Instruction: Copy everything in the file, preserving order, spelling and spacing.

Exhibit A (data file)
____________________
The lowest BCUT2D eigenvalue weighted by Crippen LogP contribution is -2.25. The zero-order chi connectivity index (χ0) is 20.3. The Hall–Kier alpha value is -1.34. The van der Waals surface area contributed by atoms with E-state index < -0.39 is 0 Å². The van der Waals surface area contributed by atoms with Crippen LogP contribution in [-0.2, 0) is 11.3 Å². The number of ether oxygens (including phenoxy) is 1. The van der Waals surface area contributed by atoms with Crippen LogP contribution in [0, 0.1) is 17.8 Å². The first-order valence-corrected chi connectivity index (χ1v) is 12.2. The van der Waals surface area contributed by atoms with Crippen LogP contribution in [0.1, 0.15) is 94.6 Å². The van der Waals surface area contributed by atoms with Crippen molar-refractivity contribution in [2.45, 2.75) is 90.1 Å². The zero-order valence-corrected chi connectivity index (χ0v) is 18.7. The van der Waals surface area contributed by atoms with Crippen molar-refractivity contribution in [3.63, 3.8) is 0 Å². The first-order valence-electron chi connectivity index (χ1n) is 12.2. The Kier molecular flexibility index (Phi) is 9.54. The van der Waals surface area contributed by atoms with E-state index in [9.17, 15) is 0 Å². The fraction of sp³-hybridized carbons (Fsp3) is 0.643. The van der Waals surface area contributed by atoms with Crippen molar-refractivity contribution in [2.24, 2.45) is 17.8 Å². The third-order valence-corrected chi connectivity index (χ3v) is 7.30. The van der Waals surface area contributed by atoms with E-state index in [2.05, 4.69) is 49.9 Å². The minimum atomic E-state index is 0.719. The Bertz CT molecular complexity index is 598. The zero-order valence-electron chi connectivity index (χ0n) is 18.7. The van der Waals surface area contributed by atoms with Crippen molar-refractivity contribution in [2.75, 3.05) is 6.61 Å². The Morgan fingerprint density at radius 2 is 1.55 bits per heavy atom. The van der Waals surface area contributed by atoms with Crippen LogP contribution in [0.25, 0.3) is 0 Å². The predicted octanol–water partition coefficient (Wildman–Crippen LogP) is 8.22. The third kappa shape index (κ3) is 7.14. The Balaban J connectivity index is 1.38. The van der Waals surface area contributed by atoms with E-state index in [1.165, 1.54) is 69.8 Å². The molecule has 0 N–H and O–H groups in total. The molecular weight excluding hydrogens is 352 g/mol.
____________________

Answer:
The lowest BCUT2D eigenvalue weighted by Crippen LogP contribution is -2.25. The zero-order chi connectivity index (χ0) is 20.3. The Hall–Kier alpha value is -1.34. The van der Waals surface area contributed by atoms with E-state index < -0.39 is 0 Å². The van der Waals surface area contributed by atoms with Crippen LogP contribution in [-0.2, 0) is 11.3 Å². The number of ether oxygens (including phenoxy) is 1. The van der Waals surface area contributed by atoms with Crippen LogP contribution in [0, 0.1) is 17.8 Å². The first-order valence-corrected chi connectivity index (χ1v) is 12.2. The van der Waals surface area contributed by atoms with Crippen LogP contribution in [0.1, 0.15) is 94.6 Å². The van der Waals surface area contributed by atoms with Crippen molar-refractivity contribution in [2.45, 2.75) is 90.1 Å². The zero-order valence-corrected chi connectivity index (χ0v) is 18.7. The van der Waals surface area contributed by atoms with Crippen molar-refractivity contribution in [3.63, 3.8) is 0 Å². The first-order valence-electron chi connectivity index (χ1n) is 12.2. The Kier molecular flexibility index (Phi) is 9.54. The van der Waals surface area contributed by atoms with E-state index in [9.17, 15) is 0 Å². The fraction of sp³-hybridized carbons (Fsp3) is 0.643. The van der Waals surface area contributed by atoms with Crippen molar-refractivity contribution in [2.24, 2.45) is 17.8 Å². The third-order valence-corrected chi connectivity index (χ3v) is 7.30. The van der Waals surface area contributed by atoms with E-state index in [2.05, 4.69) is 49.9 Å². The minimum atomic E-state index is 0.719. The Bertz CT molecular complexity index is 598. The zero-order valence-electron chi connectivity index (χ0n) is 18.7. The van der Waals surface area contributed by atoms with Crippen molar-refractivity contribution in [2.75, 3.05) is 6.61 Å². The Morgan fingerprint density at radius 2 is 1.55 bits per heavy atom. The van der Waals surface area contributed by atoms with Crippen LogP contribution in [0.25, 0.3) is 0 Å². The predicted octanol–water partition coefficient (Wildman–Crippen LogP) is 8.22. The third kappa shape index (κ3) is 7.14. The Balaban J connectivity index is 1.38. The van der Waals surface area contributed by atoms with E-state index in [1.165, 1.54) is 69.8 Å². The molecule has 0 N–H and O–H groups in total. The molecular weight excluding hydrogens is 352 g/mol.